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Open Access Research article

Caspase-1 genetic variation is not associated with Alzheimer's disease risk

José Luis Vázquez-Higuera1, Eloy Rodríguez-Rodríguez1, Pascual Sánchez-Juan1, Ignacio Mateo1, Ana Pozueta1, Ana Martínez-García2, Ana Frank3, Fernando Valdivieso2, José Berciano1, María J Bullido2 and Onofre Combarros1*

Author Affiliations

1 Neurology Service and CIBERNED, "Marqués de Valdecilla" University Hospital (University of Cantabria), Santander, Spain

2 Molecular Biology Department and CIBERNED, Centro de Biología Molecular Severo Ochoa (CSIC-UAM), Madrid, Spain

3 Neurology Service and CIBERNED, Hospital Universitario La Paz (UAM), Madrid, Spain

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BMC Medical Genetics 2010, 11:32  doi:10.1186/1471-2350-11-32


The electronic version of this article is the complete one and can be found online at: http://www.biomedcentral.com/1471-2350/11/32


Received:26 October 2009
Accepted:25 February 2010
Published:25 February 2010

© 2010 Vázquez-Higuera et al; licensee BioMed Central Ltd.

This is an Open Access article distributed under the terms of the Creative Commons Attribution License (http://creativecommons.org/licenses/by/2.0), which permits unrestricted use, distribution, and reproduction in any medium, provided the original work is properly cited.

Abstract

Background

Interleukin (IL)-1β is a potent proinflammatory cytokine markedly overexpressed in the brains of patients with Alzheimer's disease (AD), and also involved in development of atherosclerosis and coronary artery disease. Caspase-1 (CASP1), formerly called IL-1β converting enzyme (ICE), mediates the cleavage of the inactive precursor of IL-1β into the biologically active form. CASP1 genetic variation (G+7/in6A, rs501192) has been associated with susceptibility to myocardial infarction and cardiovascular death risk. We examined the contribution of this gene to the susceptibility for AD.

Methods

We examined genetic variations of CASP1 by genotyping haplotype tagging SNPs (htSNPs) (rs501192, rs556205 and rs530537) in a group of 628 Spanish AD cases and 722 controls.

Results

There were no differences in the genotypic, allelic or haplotypic distributions between cases and controls in the overall analysis or after stratification by age, gender or APOE ε4 allele.

Conclusion

Our negative findings in the Spanish population argue against the hypothesis that CASP1 genetic variations are causally related to AD risk.

Background

A chronic inflammatory process might contribute to the neurodegeneration associated with Alzheimer's disease (AD), by overexpression of cytokines, such as interleukin-1 (IL-1), and other inflammatory molecules in activated microglia surrounding amyloid plaques [1]. Increased expression of IL-1 in AD has been implicated in the formation of amyloid plaques and neurofibrillary tangles, the spread of these neuropathological lesions across cerebral cortical regions, and the accompanying neuronal cell injury and loss [2]. The predominant β isoform of IL-1 is generated from an inactive precursor through the action of caspase-1 (CASP1), a cystein protease formerly called IL-1β converting enzyme (ICE), and CASP1 expression appears to be significantly increased in post-mortem brain tissue from patients with AD [3-5]. In addition, CASP1 messenger RNA expression has been closely associated with neurofibrillary tangle and, to a lesser extent, amyloid plaque density [4]. Several studies have reported associations between IL-1β genetic polymorphisms and AD, but findings from different studies have been controversial [6]. Although genetic markers of the CASP1 region were not found associated to AD in recent genome-wide association studies [7-10], Blankenberg et al. [11] sequenced the CASP1 gene in a case-control study of myocardial infarction (MI), and found that CASP1 genetic variation is associated with cardiovascular risk. The present study investigated the genetic variability of the CASP1 in relation to AD risk.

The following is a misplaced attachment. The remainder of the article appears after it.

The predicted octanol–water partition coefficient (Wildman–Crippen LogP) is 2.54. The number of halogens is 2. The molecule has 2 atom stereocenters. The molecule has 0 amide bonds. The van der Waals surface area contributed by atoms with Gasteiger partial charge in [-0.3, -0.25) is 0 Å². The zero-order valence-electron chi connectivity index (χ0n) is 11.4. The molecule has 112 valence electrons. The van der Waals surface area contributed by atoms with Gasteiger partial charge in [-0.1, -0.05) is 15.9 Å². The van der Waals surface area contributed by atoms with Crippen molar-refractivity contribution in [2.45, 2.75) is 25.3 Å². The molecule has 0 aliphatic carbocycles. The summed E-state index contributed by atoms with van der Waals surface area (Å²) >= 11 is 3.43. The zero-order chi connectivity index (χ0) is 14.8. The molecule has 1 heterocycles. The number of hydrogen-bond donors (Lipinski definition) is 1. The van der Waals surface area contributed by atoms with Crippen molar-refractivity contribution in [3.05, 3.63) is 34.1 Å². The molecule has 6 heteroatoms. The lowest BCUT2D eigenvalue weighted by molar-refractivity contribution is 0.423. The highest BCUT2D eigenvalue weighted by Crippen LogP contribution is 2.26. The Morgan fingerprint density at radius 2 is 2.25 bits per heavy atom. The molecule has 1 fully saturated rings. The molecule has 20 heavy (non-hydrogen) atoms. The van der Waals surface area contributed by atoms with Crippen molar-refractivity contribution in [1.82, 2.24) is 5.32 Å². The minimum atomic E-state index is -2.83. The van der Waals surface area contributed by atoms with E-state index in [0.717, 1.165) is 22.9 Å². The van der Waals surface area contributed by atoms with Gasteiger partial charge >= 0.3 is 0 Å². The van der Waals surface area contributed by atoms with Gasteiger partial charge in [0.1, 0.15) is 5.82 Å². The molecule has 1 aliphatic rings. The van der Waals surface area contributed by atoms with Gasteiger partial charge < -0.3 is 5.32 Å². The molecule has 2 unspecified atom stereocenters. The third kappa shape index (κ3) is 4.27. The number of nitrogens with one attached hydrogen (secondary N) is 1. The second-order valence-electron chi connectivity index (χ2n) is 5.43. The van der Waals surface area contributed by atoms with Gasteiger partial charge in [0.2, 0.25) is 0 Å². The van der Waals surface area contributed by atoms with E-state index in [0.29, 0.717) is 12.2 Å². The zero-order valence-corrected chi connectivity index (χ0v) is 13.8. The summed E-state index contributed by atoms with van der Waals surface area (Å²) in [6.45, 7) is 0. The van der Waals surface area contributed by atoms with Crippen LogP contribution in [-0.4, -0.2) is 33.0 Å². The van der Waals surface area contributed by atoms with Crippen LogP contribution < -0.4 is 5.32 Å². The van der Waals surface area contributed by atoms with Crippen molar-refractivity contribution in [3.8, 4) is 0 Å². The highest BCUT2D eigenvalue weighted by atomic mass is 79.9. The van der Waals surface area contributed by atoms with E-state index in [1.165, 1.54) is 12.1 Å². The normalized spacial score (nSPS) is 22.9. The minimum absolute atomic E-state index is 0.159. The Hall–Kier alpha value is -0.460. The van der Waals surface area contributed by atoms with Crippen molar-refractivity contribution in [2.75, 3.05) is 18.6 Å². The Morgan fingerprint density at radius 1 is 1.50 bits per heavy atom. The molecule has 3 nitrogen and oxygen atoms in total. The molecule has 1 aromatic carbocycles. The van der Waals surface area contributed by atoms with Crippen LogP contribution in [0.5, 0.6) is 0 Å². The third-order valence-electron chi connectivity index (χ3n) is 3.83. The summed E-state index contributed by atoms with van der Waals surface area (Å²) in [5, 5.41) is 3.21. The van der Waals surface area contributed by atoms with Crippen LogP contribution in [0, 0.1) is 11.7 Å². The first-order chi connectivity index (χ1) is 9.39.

Methods

The study included 628 AD patients (65% women; mean age at study 75.8 years; SD 8.1; range 61-109 years; mean age at onset 72.7 years; SD 7.9; range 60-108 years) who met NINCDS/ADRDA criteria for probable AD [12]. All AD cases were defined as sporadic because their family history did not mention any first-degree relative with dementia. AD patients were recruited from the Departments of Neurology of University Hospital "Marqués de Valdecilla" (Santander, Spain), and Hospital "La Paz" (Madrid, Spain). The large majority of patients were living in the community and had been referred by their general practitioner; few had been admitted from hospital wards or nursing home facilities. Control subjects were 722 unrelated individuals (65% women; mean age 78.7 years; SD 9.3; range 60-104 years) randomly selected from nursing homes. These subjects had complete neurologic and medical examinations that showed that they were free of significant illness and had Mini Mental State Examination scores of 28 or more, which were verified by at least one subsequent annual following-up assessment. The controls arose from the same base population as the cases. The AD and control samples were Caucasians originating from a limited geographical area in northern Spain (Santander) and from the central area of Spain (Madrid).

Blood samples were taken after written informed consent had been obtained from the subjects or their representatives. The study was approved by the ethical committees of the University Hospital "Marqués de Valdecilla" and the Hospital "La Paz". Genotyping of CASP1 (rs501192 in intron 6, rs556205 in intron 7, and rs530537 in intron 7) polymorphisms was performed by a Taq-Man single-nucleotide-polymorphism assay (Applied Biosystems, Warrington, Cheshire, UK) and an ABI PRISM 7000 or 7900 HT sequence detection systems (Applied Biosystems). We used data from the HapMap project http://www.hapmap.org webcite to select the 3 htSNPs capturing 85% of CASP1 genetic variability in Caucasians. SNPs were chosen among those with minor allele frequencies ≥ 5% using Haploview v3.2 software http://www.broad.mit.edu/mpg/haploview webcite with an r2 threshold of 0.8. APOE genotyping was performed by amplification of the 4th exon of the APOE gene by PCR with biotinylated primers, followed by reverse hybridization on nitrocellulose strips, using the INNO-LIPA ApoE assay (Innogenetics NV, Ghent, Belgium), or by HhaI restriction analysis.